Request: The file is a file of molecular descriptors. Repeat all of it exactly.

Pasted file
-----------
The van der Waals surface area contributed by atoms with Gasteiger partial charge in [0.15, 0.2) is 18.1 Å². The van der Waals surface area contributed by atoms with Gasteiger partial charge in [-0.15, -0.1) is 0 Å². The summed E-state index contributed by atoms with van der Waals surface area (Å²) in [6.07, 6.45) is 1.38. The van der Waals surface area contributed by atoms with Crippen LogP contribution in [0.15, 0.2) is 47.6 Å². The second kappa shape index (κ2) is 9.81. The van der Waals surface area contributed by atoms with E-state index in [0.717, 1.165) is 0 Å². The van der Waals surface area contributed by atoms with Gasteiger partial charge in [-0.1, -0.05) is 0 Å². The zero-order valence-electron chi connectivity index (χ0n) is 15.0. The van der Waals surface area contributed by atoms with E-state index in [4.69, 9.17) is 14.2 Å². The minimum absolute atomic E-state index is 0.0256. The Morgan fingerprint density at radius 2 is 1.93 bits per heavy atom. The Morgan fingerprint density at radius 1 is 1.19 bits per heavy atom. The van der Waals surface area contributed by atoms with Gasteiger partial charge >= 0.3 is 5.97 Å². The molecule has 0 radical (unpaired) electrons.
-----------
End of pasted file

The van der Waals surface area contributed by atoms with Gasteiger partial charge in [0.15, 0.2) is 18.1 Å². The van der Waals surface area contributed by atoms with Gasteiger partial charge in [-0.15, -0.1) is 0 Å². The summed E-state index contributed by atoms with van der Waals surface area (Å²) in [6.07, 6.45) is 1.38. The van der Waals surface area contributed by atoms with Crippen LogP contribution in [0.15, 0.2) is 47.6 Å². The second kappa shape index (κ2) is 9.81. The van der Waals surface area contributed by atoms with E-state index in [0.717, 1.165) is 0 Å². The van der Waals surface area contributed by atoms with Gasteiger partial charge in [-0.1, -0.05) is 0 Å². The zero-order valence-electron chi connectivity index (χ0n) is 15.0. The van der Waals surface area contributed by atoms with E-state index in [4.69, 9.17) is 14.2 Å². The minimum absolute atomic E-state index is 0.0256. The Morgan fingerprint density at radius 2 is 1.93 bits per heavy atom. The Morgan fingerprint density at radius 1 is 1.19 bits per heavy atom. The van der Waals surface area contributed by atoms with Gasteiger partial charge >= 0.3 is 5.97 Å². The molecule has 0 radical (unpaired) electrons.